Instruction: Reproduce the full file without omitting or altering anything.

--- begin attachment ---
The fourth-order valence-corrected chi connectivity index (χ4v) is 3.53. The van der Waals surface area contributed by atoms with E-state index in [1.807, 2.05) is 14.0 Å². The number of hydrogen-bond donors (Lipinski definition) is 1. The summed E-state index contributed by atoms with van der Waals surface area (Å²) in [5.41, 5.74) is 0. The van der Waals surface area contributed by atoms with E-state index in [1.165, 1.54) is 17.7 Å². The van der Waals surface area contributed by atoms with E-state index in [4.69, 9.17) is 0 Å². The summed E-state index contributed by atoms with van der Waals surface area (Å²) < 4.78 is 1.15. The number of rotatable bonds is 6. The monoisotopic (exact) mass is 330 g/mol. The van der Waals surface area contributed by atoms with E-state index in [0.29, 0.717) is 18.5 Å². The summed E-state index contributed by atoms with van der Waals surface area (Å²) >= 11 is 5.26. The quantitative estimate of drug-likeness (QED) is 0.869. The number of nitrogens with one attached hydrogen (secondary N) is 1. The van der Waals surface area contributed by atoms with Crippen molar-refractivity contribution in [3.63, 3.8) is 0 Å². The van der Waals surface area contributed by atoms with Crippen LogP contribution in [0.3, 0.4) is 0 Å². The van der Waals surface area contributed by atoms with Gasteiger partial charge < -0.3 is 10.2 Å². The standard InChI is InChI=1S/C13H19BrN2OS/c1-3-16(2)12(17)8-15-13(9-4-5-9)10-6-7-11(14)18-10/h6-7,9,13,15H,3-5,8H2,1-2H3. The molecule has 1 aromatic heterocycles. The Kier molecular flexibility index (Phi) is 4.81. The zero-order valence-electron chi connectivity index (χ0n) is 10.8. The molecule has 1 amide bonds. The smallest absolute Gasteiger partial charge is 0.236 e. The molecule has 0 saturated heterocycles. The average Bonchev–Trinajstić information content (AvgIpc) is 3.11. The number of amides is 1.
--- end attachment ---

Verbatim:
The fourth-order valence-corrected chi connectivity index (χ4v) is 3.53. The van der Waals surface area contributed by atoms with E-state index in [1.807, 2.05) is 14.0 Å². The number of hydrogen-bond donors (Lipinski definition) is 1. The summed E-state index contributed by atoms with van der Waals surface area (Å²) in [5.41, 5.74) is 0. The van der Waals surface area contributed by atoms with E-state index in [1.165, 1.54) is 17.7 Å². The van der Waals surface area contributed by atoms with E-state index in [4.69, 9.17) is 0 Å². The summed E-state index contributed by atoms with van der Waals surface area (Å²) < 4.78 is 1.15. The number of rotatable bonds is 6. The monoisotopic (exact) mass is 330 g/mol. The van der Waals surface area contributed by atoms with E-state index in [0.29, 0.717) is 18.5 Å². The summed E-state index contributed by atoms with van der Waals surface area (Å²) >= 11 is 5.26. The quantitative estimate of drug-likeness (QED) is 0.869. The number of nitrogens with one attached hydrogen (secondary N) is 1. The van der Waals surface area contributed by atoms with Crippen molar-refractivity contribution in [3.63, 3.8) is 0 Å². The van der Waals surface area contributed by atoms with Crippen LogP contribution in [0.3, 0.4) is 0 Å². The van der Waals surface area contributed by atoms with Gasteiger partial charge < -0.3 is 10.2 Å². The standard InChI is InChI=1S/C13H19BrN2OS/c1-3-16(2)12(17)8-15-13(9-4-5-9)10-6-7-11(14)18-10/h6-7,9,13,15H,3-5,8H2,1-2H3. The molecule has 1 aromatic heterocycles. The Kier molecular flexibility index (Phi) is 4.81. The zero-order valence-electron chi connectivity index (χ0n) is 10.8. The molecule has 1 amide bonds. The smallest absolute Gasteiger partial charge is 0.236 e. The molecule has 0 saturated heterocycles. The average Bonchev–Trinajstić information content (AvgIpc) is 3.11. The number of amides is 1.